A quick giggle from me to you. I'm working on a final project that involves, among other things, liberalism. In light of this, I figured Bill O'Reilly deserved some name-dropping in my piece. I googled his name to be sure I had it spelled right, and, after watching that hilarious video of him freaking out on Inside Edition, looked in briefly on the man's homepage. In my scan, I noticed a most ridiculous typographical error. Please note the way that Italy is spelled in his O'Round the World section above. Hilarious. A crusader of truth, a lambaster of liberals, and a man who can't be bothered to spell correctly the name of a country that is arguably one of the birthplaces of Western society. I mean, it only has FIVE letters. Italy??!!?!? Two Ls?!?!?!!? What is wrong with him?

Monday, February 16, 2009

Meatloaf Cupcakes and Everything that Followed

I had a dear friend in town this weekend. It being Chicago in February, we did what any sensible fun-seekers would do: we ate. Uncontrollably.

The first stop in all this fun was the Bucktown Pub, which doesn't serve food but has a trivia night on Thursdays. I lured my friend with the promise of PBR and free popcorn, and the hope of the tamale guy. We were not disappointed when he appeared with his coolers, peddling homemade tamales with tiny, serving-size containers of red and green salsa. Greasy napkins and empty corn husks are always good balm for a loss at trivia.

But truly, this eating craze started a few months ago. I received an email alert for a new restaurant in town, The Meatloaf Bakery. A new meatloaf lover, I forwarded the alert to the friend who converted me. Elated, she said we would make a visit during her visit in February. As two women who pride themselves on fulfilling promises, we woke up on Friday, watched The Office and 30 Rock in bed, and then headed to the Promised Land.

The place was pleasantly designed, a tiny little storefront on Clark with a big, sunny window and bright, accent pinks and oranges to liven up the white walls. But these details were almost lost on Allison and myself when we approached the counter with the day's wares. This bakery boasts eight (?) different types of meatloaves, and three different serving methods. You can order a whole loaf, but they're not really lunch ready. After the loaf size, the option falls to a cupcake. A meatloaf cupcake. This creation is about the size of a large muffin, and in place of icing, covered in mashed potatoes. Not to be outdone, the tiny "loafies" made a name for themselves by being served in pastry shells, like little meatloaf tartlettes. YUM.

We ordered flights of loafies, a spicy one with chorizo and peppers, an Italian one with parm and tomatoes and angel hair pasta on top, and a burger one with cheese and bacon, and the smallest bun anyone has ever seen. For our cupcake, we split a traditional Mother Loaf with a demi-glace. I will not admit whether or not we went back for round two with some more small loafies. I will say that it was delicious and we walked out cackling about meatloaf.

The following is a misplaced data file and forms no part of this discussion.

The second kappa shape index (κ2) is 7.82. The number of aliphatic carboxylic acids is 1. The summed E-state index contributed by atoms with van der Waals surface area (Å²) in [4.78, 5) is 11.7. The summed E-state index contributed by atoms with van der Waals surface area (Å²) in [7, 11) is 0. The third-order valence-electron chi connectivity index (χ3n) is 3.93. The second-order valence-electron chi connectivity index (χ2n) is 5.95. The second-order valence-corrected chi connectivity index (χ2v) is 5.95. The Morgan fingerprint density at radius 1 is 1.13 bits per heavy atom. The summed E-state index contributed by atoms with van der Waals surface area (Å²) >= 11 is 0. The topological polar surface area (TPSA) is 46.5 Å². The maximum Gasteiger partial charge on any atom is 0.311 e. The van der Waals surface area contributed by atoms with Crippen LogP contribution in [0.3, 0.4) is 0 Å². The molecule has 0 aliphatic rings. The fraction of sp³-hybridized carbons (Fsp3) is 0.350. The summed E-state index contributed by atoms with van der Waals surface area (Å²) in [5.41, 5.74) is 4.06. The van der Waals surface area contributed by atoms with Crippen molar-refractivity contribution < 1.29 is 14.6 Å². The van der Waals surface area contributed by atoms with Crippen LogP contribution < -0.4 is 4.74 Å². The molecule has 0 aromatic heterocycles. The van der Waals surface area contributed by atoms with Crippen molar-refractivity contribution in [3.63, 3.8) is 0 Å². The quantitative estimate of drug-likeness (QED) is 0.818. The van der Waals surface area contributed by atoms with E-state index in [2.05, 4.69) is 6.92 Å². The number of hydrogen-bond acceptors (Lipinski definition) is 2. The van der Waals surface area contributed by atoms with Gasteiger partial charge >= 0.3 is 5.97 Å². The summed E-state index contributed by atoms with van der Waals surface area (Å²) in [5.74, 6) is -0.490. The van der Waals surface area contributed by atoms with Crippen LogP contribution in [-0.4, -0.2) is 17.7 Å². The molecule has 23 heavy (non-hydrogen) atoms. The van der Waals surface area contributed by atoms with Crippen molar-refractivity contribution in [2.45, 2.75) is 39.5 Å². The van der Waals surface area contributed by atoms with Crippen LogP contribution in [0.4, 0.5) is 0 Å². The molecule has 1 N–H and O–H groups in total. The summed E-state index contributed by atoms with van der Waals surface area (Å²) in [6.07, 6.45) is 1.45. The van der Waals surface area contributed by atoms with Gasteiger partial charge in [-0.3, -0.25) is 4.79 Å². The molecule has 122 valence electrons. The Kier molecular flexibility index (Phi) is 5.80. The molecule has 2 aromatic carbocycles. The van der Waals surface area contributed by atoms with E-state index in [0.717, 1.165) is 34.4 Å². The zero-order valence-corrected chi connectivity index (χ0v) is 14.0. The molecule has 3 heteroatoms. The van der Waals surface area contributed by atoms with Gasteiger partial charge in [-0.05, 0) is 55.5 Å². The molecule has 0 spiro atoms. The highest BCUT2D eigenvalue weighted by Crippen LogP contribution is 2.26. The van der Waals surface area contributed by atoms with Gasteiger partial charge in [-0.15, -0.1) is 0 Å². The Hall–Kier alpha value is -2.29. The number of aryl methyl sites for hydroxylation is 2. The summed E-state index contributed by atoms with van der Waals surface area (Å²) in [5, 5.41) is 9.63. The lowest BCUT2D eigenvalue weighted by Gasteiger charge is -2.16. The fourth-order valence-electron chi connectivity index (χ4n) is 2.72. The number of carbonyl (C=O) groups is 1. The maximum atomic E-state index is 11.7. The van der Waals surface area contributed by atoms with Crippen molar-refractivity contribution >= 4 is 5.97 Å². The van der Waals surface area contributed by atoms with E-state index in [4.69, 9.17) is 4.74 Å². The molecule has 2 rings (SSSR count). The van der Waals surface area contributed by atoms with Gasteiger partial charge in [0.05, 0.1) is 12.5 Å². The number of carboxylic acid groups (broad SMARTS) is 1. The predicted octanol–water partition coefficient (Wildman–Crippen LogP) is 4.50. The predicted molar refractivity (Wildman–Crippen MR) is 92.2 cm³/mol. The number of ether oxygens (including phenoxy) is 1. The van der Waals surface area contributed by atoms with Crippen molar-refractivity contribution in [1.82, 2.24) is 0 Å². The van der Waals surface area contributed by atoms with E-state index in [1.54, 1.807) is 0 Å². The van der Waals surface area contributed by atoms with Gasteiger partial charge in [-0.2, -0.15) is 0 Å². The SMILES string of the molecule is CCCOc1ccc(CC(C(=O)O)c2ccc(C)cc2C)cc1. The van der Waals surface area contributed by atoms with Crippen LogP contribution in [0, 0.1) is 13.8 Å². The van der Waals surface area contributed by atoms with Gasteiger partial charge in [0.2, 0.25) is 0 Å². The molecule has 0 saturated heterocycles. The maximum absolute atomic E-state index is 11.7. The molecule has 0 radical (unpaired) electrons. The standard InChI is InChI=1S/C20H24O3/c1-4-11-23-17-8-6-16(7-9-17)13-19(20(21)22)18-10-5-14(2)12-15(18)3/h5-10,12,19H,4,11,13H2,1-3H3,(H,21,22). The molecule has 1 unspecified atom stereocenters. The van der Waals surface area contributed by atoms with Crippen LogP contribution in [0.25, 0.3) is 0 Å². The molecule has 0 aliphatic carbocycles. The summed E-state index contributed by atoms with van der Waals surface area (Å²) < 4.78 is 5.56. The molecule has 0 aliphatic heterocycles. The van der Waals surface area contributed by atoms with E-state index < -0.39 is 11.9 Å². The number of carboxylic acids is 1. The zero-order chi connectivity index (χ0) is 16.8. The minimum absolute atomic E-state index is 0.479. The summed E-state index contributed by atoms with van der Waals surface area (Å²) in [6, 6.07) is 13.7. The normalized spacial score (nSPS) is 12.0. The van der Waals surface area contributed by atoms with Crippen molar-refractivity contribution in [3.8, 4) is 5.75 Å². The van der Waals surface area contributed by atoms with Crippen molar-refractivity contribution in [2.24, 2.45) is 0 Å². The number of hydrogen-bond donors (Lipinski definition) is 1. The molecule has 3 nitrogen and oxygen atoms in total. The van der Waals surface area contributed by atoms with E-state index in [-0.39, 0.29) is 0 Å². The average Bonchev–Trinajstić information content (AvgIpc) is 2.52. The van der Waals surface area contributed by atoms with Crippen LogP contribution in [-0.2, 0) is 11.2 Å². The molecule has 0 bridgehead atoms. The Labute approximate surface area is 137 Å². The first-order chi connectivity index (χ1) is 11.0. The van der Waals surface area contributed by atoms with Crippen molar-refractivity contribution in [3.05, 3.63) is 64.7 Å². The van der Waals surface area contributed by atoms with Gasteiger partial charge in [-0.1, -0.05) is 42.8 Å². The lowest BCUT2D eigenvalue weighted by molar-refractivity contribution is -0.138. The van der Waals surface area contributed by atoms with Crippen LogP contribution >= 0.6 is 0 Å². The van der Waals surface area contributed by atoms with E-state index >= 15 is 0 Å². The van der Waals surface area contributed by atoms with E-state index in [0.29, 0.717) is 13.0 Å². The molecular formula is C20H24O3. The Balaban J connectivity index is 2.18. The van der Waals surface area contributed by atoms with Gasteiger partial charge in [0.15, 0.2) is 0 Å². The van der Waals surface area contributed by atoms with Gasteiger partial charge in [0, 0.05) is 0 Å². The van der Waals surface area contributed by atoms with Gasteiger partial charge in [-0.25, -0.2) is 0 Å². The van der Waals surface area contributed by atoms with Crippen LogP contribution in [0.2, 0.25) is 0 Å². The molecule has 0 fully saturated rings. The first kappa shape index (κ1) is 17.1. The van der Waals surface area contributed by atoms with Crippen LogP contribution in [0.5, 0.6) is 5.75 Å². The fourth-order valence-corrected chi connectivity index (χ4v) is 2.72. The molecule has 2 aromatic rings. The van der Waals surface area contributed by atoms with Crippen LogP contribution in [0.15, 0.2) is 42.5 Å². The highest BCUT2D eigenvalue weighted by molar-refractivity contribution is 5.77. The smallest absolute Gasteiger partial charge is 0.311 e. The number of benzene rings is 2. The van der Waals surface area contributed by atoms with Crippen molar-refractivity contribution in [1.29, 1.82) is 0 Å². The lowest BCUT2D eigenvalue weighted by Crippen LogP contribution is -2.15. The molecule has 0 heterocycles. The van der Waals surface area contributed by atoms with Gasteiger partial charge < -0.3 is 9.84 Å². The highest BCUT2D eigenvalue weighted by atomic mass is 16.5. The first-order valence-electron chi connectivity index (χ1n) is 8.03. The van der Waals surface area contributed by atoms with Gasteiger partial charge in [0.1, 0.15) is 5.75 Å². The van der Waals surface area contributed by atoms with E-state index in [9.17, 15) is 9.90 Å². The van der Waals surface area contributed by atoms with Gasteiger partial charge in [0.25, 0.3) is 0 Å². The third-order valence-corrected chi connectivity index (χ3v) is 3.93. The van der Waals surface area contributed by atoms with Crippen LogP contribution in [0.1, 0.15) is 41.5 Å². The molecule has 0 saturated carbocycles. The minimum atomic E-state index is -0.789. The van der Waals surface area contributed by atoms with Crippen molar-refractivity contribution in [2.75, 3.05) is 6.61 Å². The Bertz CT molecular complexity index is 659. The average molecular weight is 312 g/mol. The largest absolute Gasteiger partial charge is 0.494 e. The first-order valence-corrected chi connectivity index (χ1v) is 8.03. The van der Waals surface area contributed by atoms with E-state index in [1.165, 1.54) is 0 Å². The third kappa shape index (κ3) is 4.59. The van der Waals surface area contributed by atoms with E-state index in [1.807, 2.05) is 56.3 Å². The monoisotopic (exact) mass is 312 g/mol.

After a brief art-viewing interlude and some false homework time, night fell and it was time to meet more friends for dinner at my favorite place in Chicago. Thankfully, Icosium Kafe specializes in savory crepes filled with fresh and (mostly) light ingredients. We drank wine and enjoyed bell peppers, goat cheese, pine nuts, spinach, carmelized onions, and a few million other ingredients that I'm forgetting.

Saturday involved brunch (quiche and juevos mexicanos and omelettes, oh my), a trip to the Garfield Park Conservatory, hot dogs, and a gourmet dinner at home--French onion soup broiled with baguette and jarlsberg, and a mediocre brownie sundae. Oh, and I think a McFlurry or two was eaten over the course of the weekend.

Just writing about all this food makes me simultaneously hungry and contented. This winter, I've found myself an insatiable eater. "It's the weather," my roommate and I tell each other. It's cold, and we need to keep up our energy. But with less and less work available to me, and days when I do work so full with work and school that I want to collapse, I wonder if I'm excusing too great of an indulgence. With February more than halfway over, I guess I'll just wait for spring to tell if it's winter blues that's fueling this tasty self-medication.

Wednesday, February 11, 2009

Battle Wounds

There's a killer bruise on my right thigh, right on top. If this were shorts season, it would probably appear when I sat down. I got it Sunday night, trying to exit the Damen stop with a rolling suitcase, a duffel bag, and a messenger bag. I'm just terrible at schlepping things, and in my effort to push through the turnstile while managing all the bags, I misfired and nailed my thigh.

It's one of those bruises that I secretly love. It started forming immediately, and has changed colors each day. Yesterday, at its start, it showed all the colors: yellow, blue, purple, grey. Today it's a stormy blue-grey, to match the weather. I think I'm drawn to the colors of bruises, and to the instant gratification. Yes, I got hurt, and here is the proof, the mangled colors of muscle and blood and fat and whatever other tissue. I can feel the way my leg has changed, hardened, in that spot.

I registered yesterday for the last classes I need to complete my Master's. In June, I will be done with school and out of excuses for not working full-time. My diploma will be a bruise, a display that my brain muscles have changed, molded in spots. My student loans will be the proof that it hurt.

Tuesday, January 27, 2009

Beth's Favorite Things of 2008, though they may not have come out that year:

Bon Iver's For Emma
Blitzen Trapper, Furr
Shearwater, Rook (mostly the concert, but the album too)
Gilead by Marilynne Robinson (seeing her read too)
David Sedaris reading in January at the Steppenwolf, and his personalized book inscription
Cloud Cult, show at Schuba's in the spring and the "Meaning of 8" album
Hand-me-down coats, new down coats, and sales coats from Belmont Army
Brock O'Laughlin
Speed dating and all ensuing stories
The pink sandals I bought for $10 and wore all summer
Our housewarming party in Sept
Marrying off some of my besties
Dressing up as the Village People to go see Hercules and Love Affair
August vacations to Denver and the ever alluring Lake of the Ozarks
Visits from the fam
Every moment of the summer
Tall boots
Cooking and baking
The reinstatement of fried chicken and champagne
The Autograph Man by Zadie Smith
Freaks and Geeks